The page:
A) National Taxation of Pensions
- In Europe one often sees that due to the Reversal Rule by employer paid pension premiums are exempted from wages taxation. The own contribution is tax deductible. The pension annuity is taxed as of pension age. Taxation is therefore much later and often at a modest rate. If not all conditions are met, instant and total taxation including a stiff fine might materialize.
- Each country can have certain limitiations on these kind of tax benefits. For example Holland has a maximum amount of pension earning wages.
- Other countries have certain extentions of benefits:
- For example the UK has the Lump Sum possibility to receive the total DC pension capital at once as of 2015 and as of age 55.
- Furthermore the UK still has the 25% tax exemption.
- As well as the QROPS possibility to transfer UK pension capital from the UK to a recognized location without taxation.
- Expats who reside in Holland can apply for a 30% tax ruling. If granted they can i.e. receive 30% of their wages without tax. In general these 30% cannot be included in the pension earning wages. Only in specific instances it is allowed.
B) Double Taxation and Pensions
- I.e. the country where the retirering expat resides is entitled to tax regardless of nationality/origin of pension. Many exceptions (often for governmental pensions) do exist.
- It might prevent high tax claims by using international (mostly bilateral OESO based) double tax treaties and unilateral national regulations on double taxation.
- Double tax treaties don’t create the right to tax. They regulate which country may implement existing national tax law.
- Several countries like for example Holland have an extensive international network of bilateral double tax treaties. Use it to your advantage.
C) Global Taxation Americans
A] Annual Tax Return
The United States is only one of two countries that enforce citizen-based taxation. Every U.S. Citizen and Green Card Holder must annually report worldwide income and foreign financial accounts to the IRS. This includes income from pensions and private annuities.
So U.S. Expats not only have to file taxes in their new country but need to also maintain their tax records in the U.S. Fines for non-compliance can be up to $10.000,- per year and jail time and there is no limitation period.
For the average American expat this means:
1) To file the annual income tax return if the annual income from work and assets exceeds rounded $ 9.500,-. Do the exact check yourself: https://www.irs.gov/help/ita/do-i-need-to-file-a-tax-return
2) A statement of non US bankaccounts (FBAR) in case the total of all these accounts amounts to more than $ 10.000,-.
Finally due to the Fatca legislation of 2010, every Amercian is also obliged to inform the US government about each financial account over which he has authority. This not from a tax but from a compliance angle in order to prevent illegal savings, money laundering and financing terrorism.
Feel free to ask which specialized and affordable US tax advisor we can recommend.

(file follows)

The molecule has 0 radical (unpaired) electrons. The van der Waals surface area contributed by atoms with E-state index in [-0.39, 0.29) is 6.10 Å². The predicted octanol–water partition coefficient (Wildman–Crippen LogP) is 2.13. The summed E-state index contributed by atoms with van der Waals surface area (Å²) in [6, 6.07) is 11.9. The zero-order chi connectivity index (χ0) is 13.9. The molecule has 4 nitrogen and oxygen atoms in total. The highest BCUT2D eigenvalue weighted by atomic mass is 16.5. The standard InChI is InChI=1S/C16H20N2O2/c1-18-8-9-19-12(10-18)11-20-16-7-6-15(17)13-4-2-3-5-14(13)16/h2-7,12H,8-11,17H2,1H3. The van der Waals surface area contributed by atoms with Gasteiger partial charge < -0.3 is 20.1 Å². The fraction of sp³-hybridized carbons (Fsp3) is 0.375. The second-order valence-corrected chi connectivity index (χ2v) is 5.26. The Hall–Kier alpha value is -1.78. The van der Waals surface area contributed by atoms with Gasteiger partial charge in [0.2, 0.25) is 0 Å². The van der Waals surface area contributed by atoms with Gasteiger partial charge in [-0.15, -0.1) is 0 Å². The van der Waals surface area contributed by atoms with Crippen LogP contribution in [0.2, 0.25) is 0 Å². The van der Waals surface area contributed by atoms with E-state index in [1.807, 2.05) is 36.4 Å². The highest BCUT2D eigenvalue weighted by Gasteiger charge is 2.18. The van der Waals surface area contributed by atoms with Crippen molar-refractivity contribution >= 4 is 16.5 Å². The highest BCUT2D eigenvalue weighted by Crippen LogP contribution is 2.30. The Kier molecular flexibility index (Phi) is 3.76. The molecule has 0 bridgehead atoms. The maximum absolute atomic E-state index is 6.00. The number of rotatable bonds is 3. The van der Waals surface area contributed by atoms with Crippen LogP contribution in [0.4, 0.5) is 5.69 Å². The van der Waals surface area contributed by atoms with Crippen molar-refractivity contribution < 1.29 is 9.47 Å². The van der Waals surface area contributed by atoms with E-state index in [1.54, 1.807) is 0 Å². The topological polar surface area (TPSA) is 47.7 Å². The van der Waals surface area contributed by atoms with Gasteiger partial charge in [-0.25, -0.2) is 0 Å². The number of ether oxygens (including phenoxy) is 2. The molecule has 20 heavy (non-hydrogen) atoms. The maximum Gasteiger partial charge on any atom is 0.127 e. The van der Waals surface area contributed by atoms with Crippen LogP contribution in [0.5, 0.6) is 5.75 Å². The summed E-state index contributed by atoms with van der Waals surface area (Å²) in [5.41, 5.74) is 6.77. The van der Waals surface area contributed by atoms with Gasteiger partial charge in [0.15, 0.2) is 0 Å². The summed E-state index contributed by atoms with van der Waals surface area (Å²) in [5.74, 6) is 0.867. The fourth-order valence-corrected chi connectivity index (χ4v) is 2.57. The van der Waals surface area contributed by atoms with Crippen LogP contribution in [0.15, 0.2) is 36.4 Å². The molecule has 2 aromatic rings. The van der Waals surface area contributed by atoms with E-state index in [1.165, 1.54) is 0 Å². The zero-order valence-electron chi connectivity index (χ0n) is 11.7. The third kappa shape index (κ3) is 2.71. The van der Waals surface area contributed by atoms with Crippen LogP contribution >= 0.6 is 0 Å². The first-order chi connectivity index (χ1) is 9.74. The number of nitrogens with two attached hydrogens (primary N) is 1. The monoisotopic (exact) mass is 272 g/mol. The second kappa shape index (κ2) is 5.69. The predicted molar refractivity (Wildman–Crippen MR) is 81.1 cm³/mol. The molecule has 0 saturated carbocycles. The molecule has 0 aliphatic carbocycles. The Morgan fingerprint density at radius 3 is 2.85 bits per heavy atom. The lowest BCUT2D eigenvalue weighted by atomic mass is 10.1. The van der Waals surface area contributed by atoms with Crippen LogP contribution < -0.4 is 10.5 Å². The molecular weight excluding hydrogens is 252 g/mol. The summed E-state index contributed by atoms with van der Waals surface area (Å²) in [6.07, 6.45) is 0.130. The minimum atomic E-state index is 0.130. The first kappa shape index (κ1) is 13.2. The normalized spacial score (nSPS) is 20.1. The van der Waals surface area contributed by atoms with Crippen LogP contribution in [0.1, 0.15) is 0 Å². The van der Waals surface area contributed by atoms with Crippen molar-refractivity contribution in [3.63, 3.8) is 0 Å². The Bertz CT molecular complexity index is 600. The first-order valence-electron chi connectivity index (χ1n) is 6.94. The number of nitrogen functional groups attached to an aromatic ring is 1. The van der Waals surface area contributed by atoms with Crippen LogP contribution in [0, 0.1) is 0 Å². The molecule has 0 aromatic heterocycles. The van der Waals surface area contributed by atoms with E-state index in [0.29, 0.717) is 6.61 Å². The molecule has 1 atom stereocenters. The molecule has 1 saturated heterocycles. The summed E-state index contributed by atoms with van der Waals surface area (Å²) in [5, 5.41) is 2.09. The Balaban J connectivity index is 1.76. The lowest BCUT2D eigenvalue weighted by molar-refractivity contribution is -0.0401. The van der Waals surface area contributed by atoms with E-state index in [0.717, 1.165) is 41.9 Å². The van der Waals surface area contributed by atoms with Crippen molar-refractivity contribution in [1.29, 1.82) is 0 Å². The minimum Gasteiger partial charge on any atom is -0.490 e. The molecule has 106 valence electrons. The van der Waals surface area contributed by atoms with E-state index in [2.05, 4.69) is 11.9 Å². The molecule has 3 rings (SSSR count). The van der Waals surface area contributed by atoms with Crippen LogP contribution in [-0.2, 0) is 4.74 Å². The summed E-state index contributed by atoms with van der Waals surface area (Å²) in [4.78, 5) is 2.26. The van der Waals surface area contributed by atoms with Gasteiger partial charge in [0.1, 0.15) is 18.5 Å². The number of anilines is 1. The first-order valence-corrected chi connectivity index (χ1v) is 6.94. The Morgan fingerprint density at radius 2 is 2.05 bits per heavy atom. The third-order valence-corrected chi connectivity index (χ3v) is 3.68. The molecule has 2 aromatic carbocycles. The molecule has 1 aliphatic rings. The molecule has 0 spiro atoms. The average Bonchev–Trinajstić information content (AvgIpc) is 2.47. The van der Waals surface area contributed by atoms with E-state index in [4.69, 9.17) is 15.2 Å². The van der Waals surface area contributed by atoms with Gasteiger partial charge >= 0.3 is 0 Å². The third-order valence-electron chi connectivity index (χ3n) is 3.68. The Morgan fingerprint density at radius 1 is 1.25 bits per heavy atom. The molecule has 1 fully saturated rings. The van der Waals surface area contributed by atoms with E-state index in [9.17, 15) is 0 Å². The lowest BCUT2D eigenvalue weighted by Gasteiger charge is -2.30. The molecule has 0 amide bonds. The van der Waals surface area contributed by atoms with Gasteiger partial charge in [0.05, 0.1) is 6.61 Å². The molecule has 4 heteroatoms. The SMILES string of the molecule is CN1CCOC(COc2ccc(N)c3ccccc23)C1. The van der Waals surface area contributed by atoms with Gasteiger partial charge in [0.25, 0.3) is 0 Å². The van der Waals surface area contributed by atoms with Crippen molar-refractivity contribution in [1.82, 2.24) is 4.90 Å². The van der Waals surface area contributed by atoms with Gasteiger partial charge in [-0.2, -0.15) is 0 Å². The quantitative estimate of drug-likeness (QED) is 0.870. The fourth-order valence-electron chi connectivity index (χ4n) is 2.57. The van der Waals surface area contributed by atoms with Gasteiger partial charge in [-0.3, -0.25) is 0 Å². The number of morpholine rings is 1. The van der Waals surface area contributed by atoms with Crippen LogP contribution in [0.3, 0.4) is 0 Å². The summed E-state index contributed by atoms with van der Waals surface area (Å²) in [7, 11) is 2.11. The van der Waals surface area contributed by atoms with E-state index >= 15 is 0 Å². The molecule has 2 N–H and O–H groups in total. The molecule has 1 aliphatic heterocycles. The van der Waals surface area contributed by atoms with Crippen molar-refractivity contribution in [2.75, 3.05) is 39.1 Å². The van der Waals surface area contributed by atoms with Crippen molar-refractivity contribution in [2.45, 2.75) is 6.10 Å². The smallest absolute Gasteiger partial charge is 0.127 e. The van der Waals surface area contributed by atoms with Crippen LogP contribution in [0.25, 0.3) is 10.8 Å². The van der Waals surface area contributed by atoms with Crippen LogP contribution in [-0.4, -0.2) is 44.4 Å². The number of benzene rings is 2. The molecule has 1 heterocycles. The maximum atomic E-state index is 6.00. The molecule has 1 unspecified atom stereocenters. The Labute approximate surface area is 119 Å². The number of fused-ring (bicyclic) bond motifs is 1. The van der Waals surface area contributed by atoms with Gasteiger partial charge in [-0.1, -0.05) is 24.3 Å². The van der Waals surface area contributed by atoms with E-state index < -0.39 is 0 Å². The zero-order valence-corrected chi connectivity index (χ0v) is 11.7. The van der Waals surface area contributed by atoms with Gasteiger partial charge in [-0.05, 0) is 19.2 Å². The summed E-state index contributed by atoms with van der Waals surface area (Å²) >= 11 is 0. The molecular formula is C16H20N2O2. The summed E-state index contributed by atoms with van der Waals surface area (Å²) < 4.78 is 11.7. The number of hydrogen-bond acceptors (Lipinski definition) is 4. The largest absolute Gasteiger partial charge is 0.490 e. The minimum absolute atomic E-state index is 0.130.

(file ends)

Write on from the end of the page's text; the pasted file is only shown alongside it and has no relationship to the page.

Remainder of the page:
D) Expat Salary Split
An international salary split means that the wages are taxable in more than one country.
There are i.e. two different situations:
- The expat works not only in his residence country but also in another country for more than 183 days.
- Board Members with international responsibilities which is implemented by means of partially charging the wages to another intra concern company or by drafting a second employee contract.
A salary split can be very attractive for an expat and his employer if the related employee contract, payroll, tax, social security and pension issues are handled correctly.
If the expat works not only in his residence country but also in other countries,.this in general means that his global wages are taxable in his residence country and the wages related to working in other countries are also taxable in those countries.
The risk of double taxation is often (to some extent) prevented by international tax treaties and unilateral national tax regulations.
For the average expat is relevant to what extent he works in other countries than his residence country. This distinction is less relevant for Board Members as treaties often stipulate that the Board Member’s wages are taxable in the country in which the related company resides.
This makes the implementation of a salary split for such a Board Member less complex. Even though the split still has to acurately describe the actual situation. Which is often checked in a strict manner by national tax authorities.
If the salary split is attractive for the expat this is often caused by differences in progressive tax rates and tax free sums per country.
The conclusion is that if double taxation is totally prevented, then a salary split can be very interesting. Each situation has to be carefully checked to see if this is indeed the case. If not, a salary split might not be attractive at all.
In order to be able to compare the differences in State/Corporate/Private Pension Coverage between countries, you have to compare all pension essentials:
- Kind of systems
- Kind of plans
- Kind and amount of coverages
- Kind of tax treatment
- Maximum amount of tax benefits
- Amount of related costs
- Kind of investment possibilities
- National policy towards international transfer of value
- Mandatory or voluntary participation
- Extent of flexibilization possibilities
The optimization of the salary split position of the expat requires an indepth look at all relevant aspects. Beware of generalizations.
- Before retirement expats should have checked the tax situation of each pension claim.
- International optimalization of pension taxation is complex. It requires the advice from a specialist. It will be much cheaper than the cost of the lack thereof.